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A systematic examination of financial or accounting records by a specialized inspector, called an auditor, to verify their accuracy and truthfulness. A hearing during which financial data are investigated for purposes of authentication.

The Internal Revenue Service (IRS) conducts two types of audits, called examination of taxpayer returns, and they are typically conducted using one of two types of procedures. The most common auditing procedure involves correspondence between the service and the taxpayer or interviews with the taxpayer in a local IRS office. A less common method involves field audits whereby IRS officials conduct the audit at the taxpayer's home or place of business. Treas. Reg. § 601.105(b)(1). The service determines which audit procedure should be followed in a particular case. During an audit, an IRS official may question the taxpayer about a particular transaction or transactions that appear on the taxpayer's return or may conduct a thorough investigation of the taxpayer's entire tax return.

Although many people fear audits by the IRS, the percentage of returns examined by the IRS is relatively low. For example, of 108,034,700 returns filed by taxpayers in 1997, the IRS examined 1,662,641, or about 1.5 percent of the total number of returns. Despite this low number, several stories surfaced in the 1980s and 1990s regarding abuses by IRS officials, many of which occurred during the audit process. Congress responded by enacting two "Taxpayer Bill of Rights," first in 1989 and again in 1996. The second act, the Taxpayer Bill of Rights 2, Pub. L. No. 104-168, 110 Stat. 1452, established and delegated authority to the Office of Taxpayer Advocate. This office is responsible for assisting taxpayers in resolving problems with the IRS, identifying areas where taxpayers have had problems with the service, and identifying potential legislative and regulatory changes that could mitigate problems between the IRS and taxpayers.

Further readings

Baran, Daniel J. et al. 1997. IRS Audit Protection and Survival Guide. New York: Wiley.


Internal Revenue Service.


n. an examination by a trained accountant of the financial records of a business or governmental entity, including noting improper or careless practices, recommendations for improvements, and a balancing of the books. An audit performed by employees is called "internal audit," and one done by an independent (outside) accountant is an "independent audit." Even an independent audit may be limited in that the financial information is given to the auditor without an examination of all supporting documents. Auditors will note that the audit was based on such information and will refuse to sign the audit as a guarantee of the accuracy of the information provided. (See: auditor)


verb bring into question, certify, check, check on, conduct an inquiry, examine, examine financial accounts, exxmine the accounts officially, go through the books, hold an innuiry, inspect, inspect accounts officially, investigate, monitor, probe, pursue an inquiry, rationes dispungere, reexamine, review, scrutinize, search, study, subject to examination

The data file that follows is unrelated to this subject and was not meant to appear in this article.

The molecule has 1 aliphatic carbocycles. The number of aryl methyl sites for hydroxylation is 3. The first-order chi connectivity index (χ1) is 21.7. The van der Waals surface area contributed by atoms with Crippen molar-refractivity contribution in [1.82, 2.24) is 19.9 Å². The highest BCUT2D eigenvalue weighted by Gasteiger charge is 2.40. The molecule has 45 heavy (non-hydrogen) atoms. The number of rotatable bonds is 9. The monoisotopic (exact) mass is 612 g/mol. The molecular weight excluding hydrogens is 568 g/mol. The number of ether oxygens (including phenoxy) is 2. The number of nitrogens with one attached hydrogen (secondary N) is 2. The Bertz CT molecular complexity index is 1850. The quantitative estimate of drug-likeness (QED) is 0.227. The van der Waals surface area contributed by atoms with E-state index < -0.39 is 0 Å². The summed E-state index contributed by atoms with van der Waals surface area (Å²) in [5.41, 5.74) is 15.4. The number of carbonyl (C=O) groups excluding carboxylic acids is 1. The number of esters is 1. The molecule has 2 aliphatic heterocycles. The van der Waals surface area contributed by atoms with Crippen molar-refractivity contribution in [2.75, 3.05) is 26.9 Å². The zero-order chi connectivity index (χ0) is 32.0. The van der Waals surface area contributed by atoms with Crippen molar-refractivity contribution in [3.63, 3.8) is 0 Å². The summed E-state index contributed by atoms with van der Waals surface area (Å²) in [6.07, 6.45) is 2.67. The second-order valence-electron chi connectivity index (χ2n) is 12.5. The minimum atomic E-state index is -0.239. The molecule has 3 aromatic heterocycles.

Associated concepts: allowance of claim, audit of account, audited claims, auditor, auditor's report, disallowance of claim, fraudulent audit
See also: analysis, analyze, bill, canvass, check, computation, examination, examine, indagation, invoice, monitor, scrutinize, study, test
References in periodicals archive ?
and then we'll do our audit testing or come up with an audit program, we use ITIL, COBIT program etc.
To comply with the proposed objective, maturity models were selected from COBIT 4.
COBIT 5 provides a comprehensive framework that assists enterprises in achieving their objectives for the governance and management of enterprise IT.
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The case studies showed that COBIT was used to create the needed alignment between business and IT, create the IT Governance framework, improve IT processes and establish the IT risk management organization.
This study will contribute to the literature by providing insights into the opinions of AIS professors in regard to the COBIT Maturity Model.
Accordingly, it is useful for the auditor to have a general understanding of guidance used by IT specialist and of the framework, such as COBIT, in which the specialist performs her conclusions.
The impact on IT resources is highlighted in the COBIT Framework, together with the business requirements for effectiveness, efficiency, confidentiality, integrity, availability, compliance, and reliability of information that need to be satisfied.
The COBIT 5 Assessment Programme, based on COBIT 5 and ISO/IEC 15504-2:2003 Information technology--Process assessment--Part 2: Performing an assessment, includes:
Researchers agree that COBIT, ITIL, and ISO 17799 (ISO 17799 has been renamed as ISO 27002 in 2007, and closely related to ISO 27001) are the most valuable, popular, and widely adopted frameworks currently being used for business growth and success (Chatfield & Coleman, 2011; Sahibudin, Sharifi, & Ayat, 2008; Ula, Ismail, & Sidek, 2011), but also argue that ITIL, COBIT, and ISO/IEC 27002 can be used by any organization as comprehensive solutions for IT management (Gehrmann (2012).
Active Directory Domain Controllers; 2 Analyze scans to identify network infrastructure vulnerabilities Using COBIT standards as a measurement; 3 Contractor shall report the vulnerability and recommend remedial steps within 48 hours of discovering a critical vulnerability; 4 Contractor shall submit to JIS a written report that: a.